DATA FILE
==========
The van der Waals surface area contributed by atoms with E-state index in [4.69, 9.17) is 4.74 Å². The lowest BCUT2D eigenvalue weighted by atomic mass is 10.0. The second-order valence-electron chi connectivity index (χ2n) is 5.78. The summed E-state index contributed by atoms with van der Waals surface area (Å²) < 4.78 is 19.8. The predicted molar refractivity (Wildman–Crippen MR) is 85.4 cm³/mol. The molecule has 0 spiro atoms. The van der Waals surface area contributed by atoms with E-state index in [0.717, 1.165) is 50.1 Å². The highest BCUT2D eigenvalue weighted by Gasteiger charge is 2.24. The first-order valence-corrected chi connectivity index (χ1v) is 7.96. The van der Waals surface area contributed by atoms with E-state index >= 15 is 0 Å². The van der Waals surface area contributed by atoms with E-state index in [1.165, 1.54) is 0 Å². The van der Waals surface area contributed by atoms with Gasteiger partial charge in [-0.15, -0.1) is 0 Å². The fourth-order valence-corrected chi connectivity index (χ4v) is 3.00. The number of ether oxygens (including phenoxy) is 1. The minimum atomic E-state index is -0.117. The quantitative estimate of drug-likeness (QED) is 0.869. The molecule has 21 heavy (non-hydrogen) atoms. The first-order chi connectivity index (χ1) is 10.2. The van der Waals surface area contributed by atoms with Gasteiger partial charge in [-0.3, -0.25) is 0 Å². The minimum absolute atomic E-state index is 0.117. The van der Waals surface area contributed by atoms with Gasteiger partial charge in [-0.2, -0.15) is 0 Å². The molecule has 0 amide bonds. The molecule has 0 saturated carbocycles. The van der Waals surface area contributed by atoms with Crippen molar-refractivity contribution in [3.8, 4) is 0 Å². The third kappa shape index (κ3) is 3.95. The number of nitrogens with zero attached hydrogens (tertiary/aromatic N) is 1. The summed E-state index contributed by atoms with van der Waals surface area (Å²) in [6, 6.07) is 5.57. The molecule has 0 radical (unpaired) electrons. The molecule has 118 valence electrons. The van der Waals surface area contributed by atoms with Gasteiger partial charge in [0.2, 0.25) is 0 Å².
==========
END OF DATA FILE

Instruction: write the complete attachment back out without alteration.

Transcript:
The van der Waals surface area contributed by atoms with E-state index in [4.69, 9.17) is 4.74 Å². The lowest BCUT2D eigenvalue weighted by atomic mass is 10.0. The second-order valence-electron chi connectivity index (χ2n) is 5.78. The summed E-state index contributed by atoms with van der Waals surface area (Å²) < 4.78 is 19.8. The predicted molar refractivity (Wildman–Crippen MR) is 85.4 cm³/mol. The molecule has 0 spiro atoms. The van der Waals surface area contributed by atoms with E-state index in [0.717, 1.165) is 50.1 Å². The highest BCUT2D eigenvalue weighted by Gasteiger charge is 2.24. The first-order valence-corrected chi connectivity index (χ1v) is 7.96. The van der Waals surface area contributed by atoms with E-state index >= 15 is 0 Å². The van der Waals surface area contributed by atoms with E-state index in [1.165, 1.54) is 0 Å². The van der Waals surface area contributed by atoms with Gasteiger partial charge in [-0.15, -0.1) is 0 Å². The fourth-order valence-corrected chi connectivity index (χ4v) is 3.00. The number of ether oxygens (including phenoxy) is 1. The minimum atomic E-state index is -0.117. The quantitative estimate of drug-likeness (QED) is 0.869. The molecule has 21 heavy (non-hydrogen) atoms. The first-order chi connectivity index (χ1) is 10.2. The van der Waals surface area contributed by atoms with Gasteiger partial charge in [-0.3, -0.25) is 0 Å². The minimum absolute atomic E-state index is 0.117. The van der Waals surface area contributed by atoms with Gasteiger partial charge in [-0.2, -0.15) is 0 Å². The molecule has 0 amide bonds. The molecule has 0 saturated carbocycles. The van der Waals surface area contributed by atoms with Crippen molar-refractivity contribution in [3.8, 4) is 0 Å². The third kappa shape index (κ3) is 3.95. The number of nitrogens with zero attached hydrogens (tertiary/aromatic N) is 1. The summed E-state index contributed by atoms with van der Waals surface area (Å²) in [6, 6.07) is 5.57. The molecule has 0 radical (unpaired) electrons. The molecule has 118 valence electrons. The van der Waals surface area contributed by atoms with Gasteiger partial charge in [0.2, 0.25) is 0 Å².